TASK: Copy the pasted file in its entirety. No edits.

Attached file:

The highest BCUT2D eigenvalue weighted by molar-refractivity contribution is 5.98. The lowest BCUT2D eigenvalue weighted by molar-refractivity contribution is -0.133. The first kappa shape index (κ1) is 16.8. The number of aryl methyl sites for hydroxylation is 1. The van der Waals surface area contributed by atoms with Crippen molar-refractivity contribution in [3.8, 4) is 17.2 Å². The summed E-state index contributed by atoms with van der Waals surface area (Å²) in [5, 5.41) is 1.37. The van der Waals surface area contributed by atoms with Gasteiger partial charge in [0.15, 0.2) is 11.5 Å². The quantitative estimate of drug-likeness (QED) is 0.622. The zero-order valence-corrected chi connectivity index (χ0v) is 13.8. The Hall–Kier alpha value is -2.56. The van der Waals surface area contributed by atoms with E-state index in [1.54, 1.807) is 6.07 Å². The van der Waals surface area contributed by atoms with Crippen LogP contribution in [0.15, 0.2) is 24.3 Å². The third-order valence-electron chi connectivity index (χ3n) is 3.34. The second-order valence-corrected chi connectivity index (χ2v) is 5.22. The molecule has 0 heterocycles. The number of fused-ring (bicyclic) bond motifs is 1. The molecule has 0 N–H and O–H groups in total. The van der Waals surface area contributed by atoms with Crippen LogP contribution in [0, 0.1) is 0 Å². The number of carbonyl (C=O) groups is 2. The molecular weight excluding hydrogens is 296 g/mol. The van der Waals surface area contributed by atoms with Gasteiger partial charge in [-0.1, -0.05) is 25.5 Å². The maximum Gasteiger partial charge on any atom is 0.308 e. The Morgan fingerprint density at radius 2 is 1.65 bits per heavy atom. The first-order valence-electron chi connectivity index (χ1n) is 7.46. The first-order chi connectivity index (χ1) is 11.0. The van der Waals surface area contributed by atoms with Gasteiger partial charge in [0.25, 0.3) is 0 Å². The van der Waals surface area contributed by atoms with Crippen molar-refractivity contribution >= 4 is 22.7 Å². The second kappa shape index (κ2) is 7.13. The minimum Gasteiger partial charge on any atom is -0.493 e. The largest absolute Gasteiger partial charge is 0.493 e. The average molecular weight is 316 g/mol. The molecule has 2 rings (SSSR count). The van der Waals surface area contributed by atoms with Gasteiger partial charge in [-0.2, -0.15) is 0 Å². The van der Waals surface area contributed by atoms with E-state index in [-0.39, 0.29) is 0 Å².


The highest BCUT2D eigenvalue weighted by molar-refractivity contribution is 5.98. The lowest BCUT2D eigenvalue weighted by molar-refractivity contribution is -0.133. The first kappa shape index (κ1) is 16.8. The number of aryl methyl sites for hydroxylation is 1. The van der Waals surface area contributed by atoms with Crippen molar-refractivity contribution in [3.8, 4) is 17.2 Å². The summed E-state index contributed by atoms with van der Waals surface area (Å²) in [5, 5.41) is 1.37. The van der Waals surface area contributed by atoms with Gasteiger partial charge in [0.15, 0.2) is 11.5 Å². The quantitative estimate of drug-likeness (QED) is 0.622. The zero-order valence-corrected chi connectivity index (χ0v) is 13.8. The Hall–Kier alpha value is -2.56. The van der Waals surface area contributed by atoms with E-state index in [1.54, 1.807) is 6.07 Å². The van der Waals surface area contributed by atoms with Crippen LogP contribution in [0.15, 0.2) is 24.3 Å². The third-order valence-electron chi connectivity index (χ3n) is 3.34. The second-order valence-corrected chi connectivity index (χ2v) is 5.22. The molecule has 0 heterocycles. The number of fused-ring (bicyclic) bond motifs is 1. The molecule has 0 N–H and O–H groups in total. The van der Waals surface area contributed by atoms with Crippen LogP contribution in [0, 0.1) is 0 Å². The number of carbonyl (C=O) groups is 2. The molecular weight excluding hydrogens is 296 g/mol. The van der Waals surface area contributed by atoms with Gasteiger partial charge in [-0.1, -0.05) is 25.5 Å². The maximum Gasteiger partial charge on any atom is 0.308 e. The Morgan fingerprint density at radius 2 is 1.65 bits per heavy atom. The first-order valence-electron chi connectivity index (χ1n) is 7.46. The first-order chi connectivity index (χ1) is 11.0. The van der Waals surface area contributed by atoms with Gasteiger partial charge in [0.25, 0.3) is 0 Å². The van der Waals surface area contributed by atoms with Crippen molar-refractivity contribution >= 4 is 22.7 Å². The second kappa shape index (κ2) is 7.13. The minimum Gasteiger partial charge on any atom is -0.493 e. The largest absolute Gasteiger partial charge is 0.493 e. The average molecular weight is 316 g/mol. The molecule has 2 rings (SSSR count). The van der Waals surface area contributed by atoms with Gasteiger partial charge in [-0.2, -0.15) is 0 Å². The van der Waals surface area contributed by atoms with E-state index in [-0.39, 0.29) is 0 Å².